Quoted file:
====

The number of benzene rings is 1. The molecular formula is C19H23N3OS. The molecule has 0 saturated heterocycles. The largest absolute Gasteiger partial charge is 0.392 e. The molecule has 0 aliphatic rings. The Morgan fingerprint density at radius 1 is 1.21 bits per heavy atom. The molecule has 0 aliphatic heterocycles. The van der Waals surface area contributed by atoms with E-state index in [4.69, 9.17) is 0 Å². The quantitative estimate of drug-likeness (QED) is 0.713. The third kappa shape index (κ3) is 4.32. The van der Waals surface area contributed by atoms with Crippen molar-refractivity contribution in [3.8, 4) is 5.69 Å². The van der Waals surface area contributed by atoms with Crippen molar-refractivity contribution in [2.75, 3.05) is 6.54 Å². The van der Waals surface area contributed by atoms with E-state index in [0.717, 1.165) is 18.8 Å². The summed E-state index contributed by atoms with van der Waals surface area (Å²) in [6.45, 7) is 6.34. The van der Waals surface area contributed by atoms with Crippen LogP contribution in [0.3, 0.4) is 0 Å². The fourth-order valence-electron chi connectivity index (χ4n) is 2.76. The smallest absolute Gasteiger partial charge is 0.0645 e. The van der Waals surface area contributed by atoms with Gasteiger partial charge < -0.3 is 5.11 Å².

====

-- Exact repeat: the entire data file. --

The number of benzene rings is 1. The molecular formula is C19H23N3OS. The molecule has 0 saturated heterocycles. The largest absolute Gasteiger partial charge is 0.392 e. The molecule has 0 aliphatic rings. The Morgan fingerprint density at radius 1 is 1.21 bits per heavy atom. The molecule has 0 aliphatic heterocycles. The van der Waals surface area contributed by atoms with E-state index in [4.69, 9.17) is 0 Å². The quantitative estimate of drug-likeness (QED) is 0.713. The third kappa shape index (κ3) is 4.32. The van der Waals surface area contributed by atoms with Crippen molar-refractivity contribution in [3.8, 4) is 5.69 Å². The van der Waals surface area contributed by atoms with Crippen molar-refractivity contribution in [2.75, 3.05) is 6.54 Å². The van der Waals surface area contributed by atoms with E-state index in [0.717, 1.165) is 18.8 Å². The summed E-state index contributed by atoms with van der Waals surface area (Å²) in [6.45, 7) is 6.34. The van der Waals surface area contributed by atoms with Crippen LogP contribution in [0.3, 0.4) is 0 Å². The fourth-order valence-electron chi connectivity index (χ4n) is 2.76. The smallest absolute Gasteiger partial charge is 0.0645 e. The van der Waals surface area contributed by atoms with Gasteiger partial charge < -0.3 is 5.11 Å².